On one of the first days of my pilgrimage, when I was feeling particularly physically and emotionally exhausted; I sat down in front of the Detention Center to rest. A car with a family of four pulled up, and the mother asked if I was okay. They had come to visit her brother in the Detention Center, and they were worried about not having proper papers and getting locked up themselves. But they were offering me, a total stranger, help anyway. We talked for a long time, off camera, and their offers of help only increased when they learned what I was doing there. Their generosity and sense of communitarianism — true citizenship! — go beyond any official papers, and I just hope that things will get easier for them and all other families wronged by our immigration policies.

Are there three things that individuals, society or the government can do to support you in this effort?

We need to close all of our detention centers and start treating immigrants and refugees with the respect that they deserve. For this to happen, there’s educational and cultural work as well as advocacy and legal work to be done. I invite everyone to participate in this process.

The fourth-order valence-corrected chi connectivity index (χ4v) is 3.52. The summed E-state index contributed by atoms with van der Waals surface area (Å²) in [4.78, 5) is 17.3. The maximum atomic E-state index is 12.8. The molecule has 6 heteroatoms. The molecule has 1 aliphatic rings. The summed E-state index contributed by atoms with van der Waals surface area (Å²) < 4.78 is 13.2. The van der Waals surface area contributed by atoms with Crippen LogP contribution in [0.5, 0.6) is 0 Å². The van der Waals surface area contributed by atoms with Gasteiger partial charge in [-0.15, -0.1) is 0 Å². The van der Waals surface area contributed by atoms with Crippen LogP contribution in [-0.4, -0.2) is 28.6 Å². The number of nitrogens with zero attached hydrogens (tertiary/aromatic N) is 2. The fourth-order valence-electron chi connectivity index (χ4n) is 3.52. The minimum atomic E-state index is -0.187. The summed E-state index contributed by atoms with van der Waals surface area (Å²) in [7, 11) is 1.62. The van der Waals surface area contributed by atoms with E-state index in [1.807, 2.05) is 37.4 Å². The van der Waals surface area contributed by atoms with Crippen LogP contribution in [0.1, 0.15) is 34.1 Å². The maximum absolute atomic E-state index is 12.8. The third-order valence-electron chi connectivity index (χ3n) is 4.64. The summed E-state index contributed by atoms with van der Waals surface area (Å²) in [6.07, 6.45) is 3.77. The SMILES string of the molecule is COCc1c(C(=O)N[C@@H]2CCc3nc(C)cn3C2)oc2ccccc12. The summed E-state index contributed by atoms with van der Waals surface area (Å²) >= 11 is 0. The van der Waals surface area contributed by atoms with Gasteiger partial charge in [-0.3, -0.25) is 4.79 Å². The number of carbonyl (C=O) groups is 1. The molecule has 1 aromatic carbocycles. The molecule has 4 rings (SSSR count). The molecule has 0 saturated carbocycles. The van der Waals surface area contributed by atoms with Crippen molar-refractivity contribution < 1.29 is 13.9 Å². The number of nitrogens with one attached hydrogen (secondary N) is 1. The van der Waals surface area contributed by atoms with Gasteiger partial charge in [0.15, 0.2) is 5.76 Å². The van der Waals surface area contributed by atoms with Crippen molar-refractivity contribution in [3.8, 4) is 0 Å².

• Learn more about how we’re treating immigrants.

• Share your thoughts and stories about immigration and borders.

• Do what you can to help.

What are your “5 things I wish someone told me when I first started” and why. Please share a story or example for each.

I had many wonderful teachers who taught me so much, including the 5 things I’m going to list below; but I’m not sure I understood them fully until they were made more real for me by experiencing them over time.

1. Everyone puts ideas out into the world all the time, with every conversation and with every action — not just through films and other art projects. There is an ethical and political dimension to all that we do, so it is always important for us to be mindful of that.

2. There is a lot that an artist can control when making a film or another kind of art project, but there is a lot that is beyond anyone’s control. I spend a lot of time constructing projects as thoughtfully as I can, so that I can foreground specific ideas and facilitate conversations; but I have very little control of how those conversations will unfold.

3. Every art project is unique. It has its own logic, and the way it looks and is put together (it’s form and structure) should come out of its particular story and goals.